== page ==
Headlines – Week of December 11, 2011
December 27, 2011
Florida’s Housing Market Bouncing Back
According to three leading U.S. economists, despite national and global headwinds, the state’s real estate market is entering 2012 on an upward trend, according to three leading U.S. economists on Wednesday.
The economists predicting a recovery were part of a panel at the state association’s 2012 Real Estate & Economic Forecast Conference in Orlando. The panel included Florida Realtors chief economist John Tuccillo, Wells Fargo senior economist Mark Vitner and Lawrence Yun, chief economist for the National Association of Realtors.
The panelists believe the State is in a mini-recovery with sales trending up, listing inventories falling, the supply of lender-related properties stabilizing, and the start of a trend which includes multiple offers on homes in some local markets.
Many Florida markets are showing sharp drops in inventories of homes for sale – a sign that demand is picking up and prices are stabilizing.
Because of Florida’s appeal to international buyers, Yun was optimistic about the outlook for South Florida, in particular. He expects to see a gain in home prices in the Miami and Naples markets in the next 18 months. From there, the recovery is likely to roll northward to Central Florida and then North Florida.”
In October, there was a 6 percent increase in home sales in northeast Florida, when compared to 2010.
The Great $2 Trillion Global Real Estate Liquidation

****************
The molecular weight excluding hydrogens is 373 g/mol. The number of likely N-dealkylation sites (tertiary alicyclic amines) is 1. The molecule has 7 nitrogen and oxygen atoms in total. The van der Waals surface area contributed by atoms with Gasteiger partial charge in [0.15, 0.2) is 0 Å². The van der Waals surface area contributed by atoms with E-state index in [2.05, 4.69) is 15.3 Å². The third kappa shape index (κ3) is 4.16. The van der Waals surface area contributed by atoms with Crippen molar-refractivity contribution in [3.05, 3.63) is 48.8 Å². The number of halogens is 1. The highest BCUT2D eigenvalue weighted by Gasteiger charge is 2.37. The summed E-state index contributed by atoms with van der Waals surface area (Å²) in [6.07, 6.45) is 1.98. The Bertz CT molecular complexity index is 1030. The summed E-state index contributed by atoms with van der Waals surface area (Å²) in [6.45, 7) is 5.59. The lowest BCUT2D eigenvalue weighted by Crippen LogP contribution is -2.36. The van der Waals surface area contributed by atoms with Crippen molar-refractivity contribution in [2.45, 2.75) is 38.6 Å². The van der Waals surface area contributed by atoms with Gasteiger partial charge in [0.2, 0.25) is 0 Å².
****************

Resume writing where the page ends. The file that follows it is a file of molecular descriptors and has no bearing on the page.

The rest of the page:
According to U.S. hedge fund Fortress Investment Group, more than $2 trillion of global real estate assets is up for sale, either as a result of distress or deleveraging. The firm believes global markets are coming to grips with an historic, generational rebalancing.
This unprecedented volatility has prompted a real estate sell-off which eclipses several times over that seen after the U.S. Savings and Loans crisis from the late 1980s to mid-1990s, and the Asian currency crisis, which began in Thailand and South Korea in 1997.
The S&L crisis generated real estate sales in excess of $260 billion, while the Asian crisis by its end in 2000, prompted a circa $345 billion sell-off, according to Fortress research.
Fortress estimates that real estate asset sales, from all around the world will be several times more than the current $2 trillion it has identified, which far exceeds the total of all asset sales over the entire 20th Century.
Fortress believe calls the current situation … the Great Liquidation and coupled with what they call the Great Litigation will drive a supply-demand imbalance of distressed, illiquid assets that exceeds anything experienced before.
Stressed borrowers, whether countries, banks or real estate investors are trying to survive as long as possible before resorting to selling their assets. The inevitable, Fortress argues, can only be forestalled for so long and eventually, they state, “gravity brings everyone back to earth.”
Where the Work is Heading: 6 Top Job States
According to an article at Forbes.com, Texas is expected to add the most jobs over the next five years on a percentage basis.
Employment in Texas is expected to increase by 2.9 percent annually through 2015, or add 1.6 million new net jobs in that period, according to research from Moody’s Analytics.
Here are the states expected to grow the most with jobs in the next five years, according to Forbes:
1. Texas – Projected 5-year annual job growth: 2.9%
2. Nevada – Projected 5-year annual job growth: 2.9%
3. Arizona – Projected 5-year annual job growth: 2.8%
4. New Mexico – Projected 5-year annual job growth: 2.6%
5. North Dakota – Projected 5-year annual job growth: 2.6%
6. Utah – Projected 5-year annual job growth: 2.4%
Posted by Scott Lodde